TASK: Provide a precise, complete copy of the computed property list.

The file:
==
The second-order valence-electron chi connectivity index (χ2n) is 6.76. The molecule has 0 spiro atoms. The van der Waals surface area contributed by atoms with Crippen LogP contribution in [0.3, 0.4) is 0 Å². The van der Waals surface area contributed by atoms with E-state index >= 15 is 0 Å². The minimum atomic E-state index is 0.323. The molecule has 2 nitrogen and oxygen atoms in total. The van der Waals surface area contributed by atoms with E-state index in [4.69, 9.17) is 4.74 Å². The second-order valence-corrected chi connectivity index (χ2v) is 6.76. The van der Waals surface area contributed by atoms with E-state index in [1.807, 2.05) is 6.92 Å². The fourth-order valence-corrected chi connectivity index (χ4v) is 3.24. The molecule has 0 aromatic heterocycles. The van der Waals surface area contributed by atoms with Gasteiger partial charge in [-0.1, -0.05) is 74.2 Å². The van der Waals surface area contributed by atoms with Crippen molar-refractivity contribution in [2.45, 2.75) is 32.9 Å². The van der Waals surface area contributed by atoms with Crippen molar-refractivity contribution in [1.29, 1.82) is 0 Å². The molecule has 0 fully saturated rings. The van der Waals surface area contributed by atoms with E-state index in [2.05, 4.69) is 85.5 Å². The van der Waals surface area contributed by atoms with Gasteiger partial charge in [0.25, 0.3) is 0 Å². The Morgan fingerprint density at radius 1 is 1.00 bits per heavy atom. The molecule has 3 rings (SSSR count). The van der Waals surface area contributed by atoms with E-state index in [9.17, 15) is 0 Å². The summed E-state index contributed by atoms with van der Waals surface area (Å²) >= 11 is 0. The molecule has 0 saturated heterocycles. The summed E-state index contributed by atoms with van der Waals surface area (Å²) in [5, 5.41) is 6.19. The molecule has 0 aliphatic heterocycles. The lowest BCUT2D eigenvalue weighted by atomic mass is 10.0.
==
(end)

The second-order valence-electron chi connectivity index (χ2n) is 6.76. The molecule has 0 spiro atoms. The van der Waals surface area contributed by atoms with Crippen LogP contribution in [0.3, 0.4) is 0 Å². The van der Waals surface area contributed by atoms with E-state index >= 15 is 0 Å². The minimum atomic E-state index is 0.323. The molecule has 2 nitrogen and oxygen atoms in total. The van der Waals surface area contributed by atoms with E-state index in [4.69, 9.17) is 4.74 Å². The second-order valence-corrected chi connectivity index (χ2v) is 6.76. The van der Waals surface area contributed by atoms with E-state index in [1.807, 2.05) is 6.92 Å². The fourth-order valence-corrected chi connectivity index (χ4v) is 3.24. The molecule has 0 aromatic heterocycles. The van der Waals surface area contributed by atoms with Gasteiger partial charge in [-0.1, -0.05) is 74.2 Å². The van der Waals surface area contributed by atoms with Crippen molar-refractivity contribution in [2.45, 2.75) is 32.9 Å². The van der Waals surface area contributed by atoms with Crippen molar-refractivity contribution in [1.29, 1.82) is 0 Å². The molecule has 0 fully saturated rings. The van der Waals surface area contributed by atoms with E-state index in [2.05, 4.69) is 85.5 Å². The van der Waals surface area contributed by atoms with Gasteiger partial charge in [0.25, 0.3) is 0 Å². The Morgan fingerprint density at radius 1 is 1.00 bits per heavy atom. The molecule has 3 rings (SSSR count). The van der Waals surface area contributed by atoms with E-state index in [9.17, 15) is 0 Å². The summed E-state index contributed by atoms with van der Waals surface area (Å²) >= 11 is 0. The molecule has 0 saturated heterocycles. The summed E-state index contributed by atoms with van der Waals surface area (Å²) in [5, 5.41) is 6.19. The molecule has 0 aliphatic heterocycles. The lowest BCUT2D eigenvalue weighted by atomic mass is 10.0.